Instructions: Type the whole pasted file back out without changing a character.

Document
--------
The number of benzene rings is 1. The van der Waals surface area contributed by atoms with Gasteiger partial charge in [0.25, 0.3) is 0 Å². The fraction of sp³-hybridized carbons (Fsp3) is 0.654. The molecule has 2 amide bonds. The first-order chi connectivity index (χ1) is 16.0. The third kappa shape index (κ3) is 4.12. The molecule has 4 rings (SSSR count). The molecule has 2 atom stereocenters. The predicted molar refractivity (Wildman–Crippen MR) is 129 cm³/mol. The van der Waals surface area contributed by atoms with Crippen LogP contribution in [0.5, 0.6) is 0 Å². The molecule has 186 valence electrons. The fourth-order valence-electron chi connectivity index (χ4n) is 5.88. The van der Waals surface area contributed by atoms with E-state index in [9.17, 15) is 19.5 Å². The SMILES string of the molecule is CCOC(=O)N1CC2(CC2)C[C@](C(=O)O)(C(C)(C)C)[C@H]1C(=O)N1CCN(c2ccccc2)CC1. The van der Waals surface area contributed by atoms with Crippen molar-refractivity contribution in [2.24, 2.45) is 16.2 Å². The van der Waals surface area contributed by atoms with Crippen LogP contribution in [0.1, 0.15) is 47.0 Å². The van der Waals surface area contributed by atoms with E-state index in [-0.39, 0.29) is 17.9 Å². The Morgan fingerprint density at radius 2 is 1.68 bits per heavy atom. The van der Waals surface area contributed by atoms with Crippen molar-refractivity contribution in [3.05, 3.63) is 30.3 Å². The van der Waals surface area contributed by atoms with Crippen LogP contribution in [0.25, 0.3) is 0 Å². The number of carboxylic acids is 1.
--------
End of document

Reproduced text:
The number of benzene rings is 1. The van der Waals surface area contributed by atoms with Gasteiger partial charge in [0.25, 0.3) is 0 Å². The fraction of sp³-hybridized carbons (Fsp3) is 0.654. The molecule has 2 amide bonds. The first-order chi connectivity index (χ1) is 16.0. The third kappa shape index (κ3) is 4.12. The molecule has 4 rings (SSSR count). The molecule has 2 atom stereocenters. The predicted molar refractivity (Wildman–Crippen MR) is 129 cm³/mol. The van der Waals surface area contributed by atoms with Crippen LogP contribution in [0.5, 0.6) is 0 Å². The molecule has 186 valence electrons. The fourth-order valence-electron chi connectivity index (χ4n) is 5.88. The van der Waals surface area contributed by atoms with E-state index in [9.17, 15) is 19.5 Å². The SMILES string of the molecule is CCOC(=O)N1CC2(CC2)C[C@](C(=O)O)(C(C)(C)C)[C@H]1C(=O)N1CCN(c2ccccc2)CC1. The van der Waals surface area contributed by atoms with Crippen molar-refractivity contribution in [2.24, 2.45) is 16.2 Å². The van der Waals surface area contributed by atoms with Crippen LogP contribution in [0.1, 0.15) is 47.0 Å². The van der Waals surface area contributed by atoms with E-state index in [-0.39, 0.29) is 17.9 Å². The Morgan fingerprint density at radius 2 is 1.68 bits per heavy atom. The van der Waals surface area contributed by atoms with Crippen molar-refractivity contribution in [3.05, 3.63) is 30.3 Å². The van der Waals surface area contributed by atoms with Crippen LogP contribution in [0.25, 0.3) is 0 Å². The number of carboxylic acids is 1.